A Case-control or a retrospective cohort study? Comment on the article by Martinez-Zamorra et al.
I read with interest the study by Martinez-Zammora et al. (1), which reported an increased incidence of thrombotic events in patients with antiphospholipid syndrome with recurrent spontaneous abortion (APS-RSA group) in comparison with 3 different control groups. Although their conclusions seem to be valid, some comments may be appropriate.
This study is labeled as 'case-control', but it is actually a retrospective cohort study. Case-control studies have a different design, where researchers select cases and controls based on the presence or absence of the outcome, respectively, and look back in time for disproportionate exposures (2). Cohort studies follow groups defined by different exposures and observe the incidence of the outcomes. In the retrospective cohort design, the researcher starts the study at the time follow-up has already been completed (3). This kind of mislabeling of study design has been frequently observed in medical journals, and may cause confusion among readers (2).
Given that this is a cohort study, the relative risk (RR) should have been calculated instead of the odds ratio. Odds ratios frequently generate larger differences between exposed and non-exposed groups (especially when dealing with non-rare events), therefore overestimating the observed effect (4). However, considering the longer follow-up time of the APS-RSA group in comparison to the tRSA and uRSA groups, perhaps the incidence rate ratio (5) would be more adequate than the RR to compare de risk of thrombosis in this study.
The authors should have made the exclusion criteria (like history of thrombotic events previously to the beginning of the follow-up period) clearer in methods. Also, the plotting of the Kaplan-Meier curves seems to be inaccurate, since the curves that represent cumulative incidences in the tRSA and uRSA groups should have ended when the patients with longer permanence in the cohort were censored or had presented an event (6). In the abstract, the reporting of "12 year cumulative thrombotic incidence rate" gives the wrong idea that the mean follow-up time was 12 years.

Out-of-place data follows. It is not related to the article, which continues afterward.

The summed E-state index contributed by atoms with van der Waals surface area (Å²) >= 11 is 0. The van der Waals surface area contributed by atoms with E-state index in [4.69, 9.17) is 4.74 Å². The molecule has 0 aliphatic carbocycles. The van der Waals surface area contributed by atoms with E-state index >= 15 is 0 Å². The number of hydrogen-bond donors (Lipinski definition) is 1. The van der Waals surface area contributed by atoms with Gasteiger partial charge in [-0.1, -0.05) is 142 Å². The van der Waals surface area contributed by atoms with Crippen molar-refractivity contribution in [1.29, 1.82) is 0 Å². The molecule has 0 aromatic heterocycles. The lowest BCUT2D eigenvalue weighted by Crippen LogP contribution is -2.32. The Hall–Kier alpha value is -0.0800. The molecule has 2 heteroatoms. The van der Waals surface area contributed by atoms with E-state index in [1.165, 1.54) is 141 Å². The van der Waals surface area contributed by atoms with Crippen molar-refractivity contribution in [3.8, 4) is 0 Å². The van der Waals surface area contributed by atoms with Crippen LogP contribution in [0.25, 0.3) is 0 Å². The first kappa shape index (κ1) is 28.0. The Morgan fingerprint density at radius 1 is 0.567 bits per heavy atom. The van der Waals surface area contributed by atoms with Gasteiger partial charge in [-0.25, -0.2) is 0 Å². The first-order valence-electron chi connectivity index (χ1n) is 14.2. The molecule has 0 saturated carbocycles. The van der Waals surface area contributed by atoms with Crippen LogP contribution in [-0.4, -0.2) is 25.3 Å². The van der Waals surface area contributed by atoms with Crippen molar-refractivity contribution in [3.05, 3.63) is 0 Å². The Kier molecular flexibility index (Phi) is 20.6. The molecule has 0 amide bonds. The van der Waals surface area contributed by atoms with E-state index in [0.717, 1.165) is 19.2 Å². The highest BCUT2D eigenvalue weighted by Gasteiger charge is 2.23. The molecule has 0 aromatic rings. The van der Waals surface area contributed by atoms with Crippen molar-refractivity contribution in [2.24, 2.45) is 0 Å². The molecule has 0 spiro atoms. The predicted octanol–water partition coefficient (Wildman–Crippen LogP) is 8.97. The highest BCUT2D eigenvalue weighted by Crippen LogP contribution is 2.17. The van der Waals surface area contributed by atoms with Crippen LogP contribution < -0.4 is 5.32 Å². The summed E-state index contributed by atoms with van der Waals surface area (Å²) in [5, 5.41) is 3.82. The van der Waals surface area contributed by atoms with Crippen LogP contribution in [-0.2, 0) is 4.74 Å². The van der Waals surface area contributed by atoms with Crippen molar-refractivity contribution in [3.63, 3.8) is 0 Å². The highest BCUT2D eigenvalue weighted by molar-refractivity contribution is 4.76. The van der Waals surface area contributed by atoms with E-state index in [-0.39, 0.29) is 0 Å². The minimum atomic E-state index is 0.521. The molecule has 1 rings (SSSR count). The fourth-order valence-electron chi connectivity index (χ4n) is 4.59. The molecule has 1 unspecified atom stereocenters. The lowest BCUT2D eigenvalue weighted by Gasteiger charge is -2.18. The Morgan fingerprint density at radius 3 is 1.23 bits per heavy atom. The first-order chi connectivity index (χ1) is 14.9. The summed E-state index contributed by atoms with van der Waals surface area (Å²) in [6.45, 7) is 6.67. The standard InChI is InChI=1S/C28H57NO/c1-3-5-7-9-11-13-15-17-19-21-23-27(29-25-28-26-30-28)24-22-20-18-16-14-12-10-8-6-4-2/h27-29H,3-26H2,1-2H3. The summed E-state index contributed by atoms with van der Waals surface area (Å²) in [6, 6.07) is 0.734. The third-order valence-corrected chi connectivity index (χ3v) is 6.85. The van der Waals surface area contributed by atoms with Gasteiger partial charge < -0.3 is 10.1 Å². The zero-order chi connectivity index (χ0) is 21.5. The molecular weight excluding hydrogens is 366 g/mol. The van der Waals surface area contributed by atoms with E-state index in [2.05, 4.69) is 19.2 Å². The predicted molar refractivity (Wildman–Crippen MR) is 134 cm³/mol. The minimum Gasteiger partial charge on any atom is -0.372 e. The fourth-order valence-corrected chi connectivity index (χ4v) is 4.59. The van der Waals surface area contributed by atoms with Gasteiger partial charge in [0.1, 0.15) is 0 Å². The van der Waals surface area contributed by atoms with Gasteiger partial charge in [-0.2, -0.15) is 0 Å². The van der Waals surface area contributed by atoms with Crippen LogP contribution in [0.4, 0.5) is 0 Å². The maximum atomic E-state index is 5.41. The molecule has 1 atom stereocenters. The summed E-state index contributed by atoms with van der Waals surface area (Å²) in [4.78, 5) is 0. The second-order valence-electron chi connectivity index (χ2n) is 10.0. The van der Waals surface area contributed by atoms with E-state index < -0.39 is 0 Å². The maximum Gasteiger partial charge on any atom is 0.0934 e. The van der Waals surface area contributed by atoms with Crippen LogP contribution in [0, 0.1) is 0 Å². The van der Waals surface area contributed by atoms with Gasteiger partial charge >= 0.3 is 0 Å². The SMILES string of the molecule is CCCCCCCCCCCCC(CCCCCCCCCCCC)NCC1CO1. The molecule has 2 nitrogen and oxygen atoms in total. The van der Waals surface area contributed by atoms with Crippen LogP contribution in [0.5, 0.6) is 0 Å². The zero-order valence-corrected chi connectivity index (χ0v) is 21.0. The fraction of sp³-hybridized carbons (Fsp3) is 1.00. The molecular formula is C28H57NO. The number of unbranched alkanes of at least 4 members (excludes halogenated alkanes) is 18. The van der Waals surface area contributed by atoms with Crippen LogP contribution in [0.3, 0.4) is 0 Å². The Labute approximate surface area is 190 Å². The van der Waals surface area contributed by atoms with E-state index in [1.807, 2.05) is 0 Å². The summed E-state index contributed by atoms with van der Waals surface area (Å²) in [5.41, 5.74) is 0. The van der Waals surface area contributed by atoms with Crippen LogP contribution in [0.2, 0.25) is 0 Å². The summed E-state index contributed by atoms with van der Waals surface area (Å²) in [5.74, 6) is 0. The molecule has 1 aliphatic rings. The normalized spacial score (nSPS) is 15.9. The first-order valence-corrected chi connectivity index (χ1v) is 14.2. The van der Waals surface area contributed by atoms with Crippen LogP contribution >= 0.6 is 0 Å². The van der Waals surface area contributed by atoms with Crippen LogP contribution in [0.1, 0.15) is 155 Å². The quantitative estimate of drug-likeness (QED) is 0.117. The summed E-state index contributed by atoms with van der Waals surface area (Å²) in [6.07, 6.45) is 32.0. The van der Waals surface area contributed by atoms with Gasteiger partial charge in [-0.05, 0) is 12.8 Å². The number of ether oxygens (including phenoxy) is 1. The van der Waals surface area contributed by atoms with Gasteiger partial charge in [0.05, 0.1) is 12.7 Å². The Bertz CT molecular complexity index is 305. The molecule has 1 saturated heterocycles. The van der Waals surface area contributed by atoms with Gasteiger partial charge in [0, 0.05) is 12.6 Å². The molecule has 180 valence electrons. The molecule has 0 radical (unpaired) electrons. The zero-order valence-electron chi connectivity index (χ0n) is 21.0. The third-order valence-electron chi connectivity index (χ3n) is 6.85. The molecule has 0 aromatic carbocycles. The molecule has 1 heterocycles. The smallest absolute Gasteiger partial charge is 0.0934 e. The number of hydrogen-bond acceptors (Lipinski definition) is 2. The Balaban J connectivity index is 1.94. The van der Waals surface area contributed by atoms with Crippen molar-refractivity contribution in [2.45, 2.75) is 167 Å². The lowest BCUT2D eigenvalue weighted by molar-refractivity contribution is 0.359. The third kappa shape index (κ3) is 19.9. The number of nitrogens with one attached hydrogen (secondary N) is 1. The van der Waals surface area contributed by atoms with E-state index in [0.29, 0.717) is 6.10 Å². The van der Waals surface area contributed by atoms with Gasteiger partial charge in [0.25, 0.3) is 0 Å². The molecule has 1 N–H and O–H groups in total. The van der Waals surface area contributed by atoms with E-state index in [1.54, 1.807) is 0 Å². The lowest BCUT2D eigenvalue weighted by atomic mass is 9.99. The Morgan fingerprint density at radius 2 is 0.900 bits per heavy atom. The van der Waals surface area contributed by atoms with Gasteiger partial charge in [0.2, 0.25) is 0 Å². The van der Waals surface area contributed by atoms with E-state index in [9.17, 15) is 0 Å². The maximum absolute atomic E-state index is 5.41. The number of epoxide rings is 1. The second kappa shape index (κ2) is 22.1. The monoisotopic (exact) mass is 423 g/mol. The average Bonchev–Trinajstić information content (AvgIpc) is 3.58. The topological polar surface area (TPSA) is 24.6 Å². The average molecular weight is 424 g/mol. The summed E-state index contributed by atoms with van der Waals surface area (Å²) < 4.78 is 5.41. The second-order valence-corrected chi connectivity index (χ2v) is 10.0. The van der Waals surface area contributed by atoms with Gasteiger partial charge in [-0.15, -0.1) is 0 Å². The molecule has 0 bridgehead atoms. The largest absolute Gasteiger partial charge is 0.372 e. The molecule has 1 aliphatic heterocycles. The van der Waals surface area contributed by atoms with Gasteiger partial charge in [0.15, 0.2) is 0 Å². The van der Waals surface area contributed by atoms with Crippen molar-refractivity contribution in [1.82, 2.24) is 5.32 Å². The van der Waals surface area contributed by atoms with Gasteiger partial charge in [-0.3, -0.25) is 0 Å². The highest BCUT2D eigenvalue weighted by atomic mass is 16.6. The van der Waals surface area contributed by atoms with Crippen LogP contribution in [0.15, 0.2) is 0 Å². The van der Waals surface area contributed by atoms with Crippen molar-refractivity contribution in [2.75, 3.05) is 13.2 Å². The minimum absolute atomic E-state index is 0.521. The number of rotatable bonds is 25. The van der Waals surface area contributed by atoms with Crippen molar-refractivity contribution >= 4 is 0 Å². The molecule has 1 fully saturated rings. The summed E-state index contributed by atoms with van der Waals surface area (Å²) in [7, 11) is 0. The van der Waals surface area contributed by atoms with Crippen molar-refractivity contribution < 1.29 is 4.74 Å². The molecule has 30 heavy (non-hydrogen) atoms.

Despite the problems of analysis and reporting, this study has adequate internal validity and problably external validity (albeit only Spanish Caucasian individuals were included), representing an advance in the knowledge about the antiphospholipid syndrome.
1. Martinez-Zamora MA, Peralta S, Creus M, et al. Risk of thromboembolic events after recurrent spontaneous abortion in antiphospholipid syndrome: a case-control study. Ann Rheum Dis 2011 [Epub ahead of print].
2. Grimes DA. "Case-control" confusion: mislabeled reports in obstetrics and gynecology journals. Obstet Gynecol 2009;114:1284-6.
3. Euser AM, Zoccali C, Jager KJ, et al. Cohort studies: prospective versus retrospective. Nephron Clin Pract 2009;113:214-7.
4. Case LD, Kimmick G, Paskett ED, et al. Interpreting measures of treatment effect in cancer clinical trials. Oncologist 2002;7:181-7.
5. Pearce N. Effect measures in prevalence studies. Environ Health Perspect 2004;112:1047-50.
6. Clark TG, Bradburn MJ, Love SB, et al. Survival analysis part I: basic concepts and first analyses. Br J Cancer 2003;89:232-8.
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